Juno mission returns first image of Jupiter and its famous Great Red Spot since going into orbit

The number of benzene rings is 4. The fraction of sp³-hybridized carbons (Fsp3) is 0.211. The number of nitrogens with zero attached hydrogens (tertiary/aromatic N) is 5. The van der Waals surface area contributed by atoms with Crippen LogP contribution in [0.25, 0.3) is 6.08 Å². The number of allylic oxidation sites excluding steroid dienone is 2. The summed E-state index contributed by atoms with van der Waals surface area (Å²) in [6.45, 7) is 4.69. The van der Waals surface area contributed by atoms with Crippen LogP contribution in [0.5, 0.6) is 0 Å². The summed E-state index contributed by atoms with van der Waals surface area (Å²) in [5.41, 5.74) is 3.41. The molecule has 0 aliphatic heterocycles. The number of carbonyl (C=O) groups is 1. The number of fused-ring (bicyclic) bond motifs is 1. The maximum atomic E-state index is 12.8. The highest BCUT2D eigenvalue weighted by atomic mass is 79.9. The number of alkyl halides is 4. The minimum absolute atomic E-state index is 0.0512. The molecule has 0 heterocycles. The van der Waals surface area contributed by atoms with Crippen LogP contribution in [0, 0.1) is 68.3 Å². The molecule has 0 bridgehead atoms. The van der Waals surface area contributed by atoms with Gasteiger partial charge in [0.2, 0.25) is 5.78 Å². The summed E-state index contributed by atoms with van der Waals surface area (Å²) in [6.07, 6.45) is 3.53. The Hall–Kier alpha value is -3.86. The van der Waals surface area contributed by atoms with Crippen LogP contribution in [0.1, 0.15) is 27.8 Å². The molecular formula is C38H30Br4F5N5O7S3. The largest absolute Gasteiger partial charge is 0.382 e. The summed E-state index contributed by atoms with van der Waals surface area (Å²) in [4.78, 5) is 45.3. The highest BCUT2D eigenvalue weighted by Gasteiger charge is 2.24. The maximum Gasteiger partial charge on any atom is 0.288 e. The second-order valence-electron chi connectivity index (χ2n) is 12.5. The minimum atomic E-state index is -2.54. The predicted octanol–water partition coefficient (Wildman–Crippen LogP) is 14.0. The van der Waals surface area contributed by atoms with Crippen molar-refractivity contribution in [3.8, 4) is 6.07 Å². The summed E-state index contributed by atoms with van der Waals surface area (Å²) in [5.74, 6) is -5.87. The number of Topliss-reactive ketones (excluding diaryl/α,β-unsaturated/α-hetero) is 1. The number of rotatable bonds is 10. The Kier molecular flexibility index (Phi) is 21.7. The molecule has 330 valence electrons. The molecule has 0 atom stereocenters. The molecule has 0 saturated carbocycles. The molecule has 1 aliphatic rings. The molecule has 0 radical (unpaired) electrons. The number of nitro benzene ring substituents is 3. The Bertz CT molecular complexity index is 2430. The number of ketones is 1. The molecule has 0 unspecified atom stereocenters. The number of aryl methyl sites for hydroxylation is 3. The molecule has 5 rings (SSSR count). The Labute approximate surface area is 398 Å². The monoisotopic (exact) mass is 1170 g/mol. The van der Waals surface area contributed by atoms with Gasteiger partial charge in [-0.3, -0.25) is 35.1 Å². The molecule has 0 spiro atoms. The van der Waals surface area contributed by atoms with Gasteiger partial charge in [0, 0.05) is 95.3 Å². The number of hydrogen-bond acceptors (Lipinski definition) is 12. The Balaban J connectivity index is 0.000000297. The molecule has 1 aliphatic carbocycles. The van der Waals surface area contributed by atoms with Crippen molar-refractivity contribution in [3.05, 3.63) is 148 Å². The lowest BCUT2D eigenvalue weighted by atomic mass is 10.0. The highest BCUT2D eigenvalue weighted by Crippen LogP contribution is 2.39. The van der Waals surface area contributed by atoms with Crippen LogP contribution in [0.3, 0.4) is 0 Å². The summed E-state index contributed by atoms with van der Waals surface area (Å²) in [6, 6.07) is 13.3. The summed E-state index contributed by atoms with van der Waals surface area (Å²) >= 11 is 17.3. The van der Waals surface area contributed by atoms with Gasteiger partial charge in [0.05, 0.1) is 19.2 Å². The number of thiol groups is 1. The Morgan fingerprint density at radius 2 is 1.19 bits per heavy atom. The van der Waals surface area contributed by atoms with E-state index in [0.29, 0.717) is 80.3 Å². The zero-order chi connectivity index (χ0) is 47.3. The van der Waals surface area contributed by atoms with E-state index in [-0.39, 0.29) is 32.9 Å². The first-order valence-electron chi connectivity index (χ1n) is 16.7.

The US space agency's Juno space mission to solve the mystery of what lies beneath the swirling storm clouds of Jupiter has sent back its first imagery since going into orbit. Nasa on Tuesday released a picture taken by the spacecraft of the huge gas giant, showing a sunlit section of the planet along with three of its moons - Io, Europa and Ganymede. The fourth major satellite - Callisto - is not visible. The image was taken on Saturday when the Juno spacecraft was circling three million miles away. Even at that distance, Jupiter's Great Red Spot - the colossal storm that has raged on the planet for hundreds of years - was clearly visible. Juno entered orbit around Jupiter last week after a five-year journey. It is on a 20-month mission to map the giant planet's poles, atmosphere and interior. During the approach, the camera and instruments were powered off as a precaution as Juno braved intense radiation. The instruments were turned back on several days after the arrival and scientists will be relieved that "JunoCam" is working despite the harsh environment. Juno is now moving away from Jupiter on a large arc, but will sweep back in during August, enabling the camera to take event better close-up images.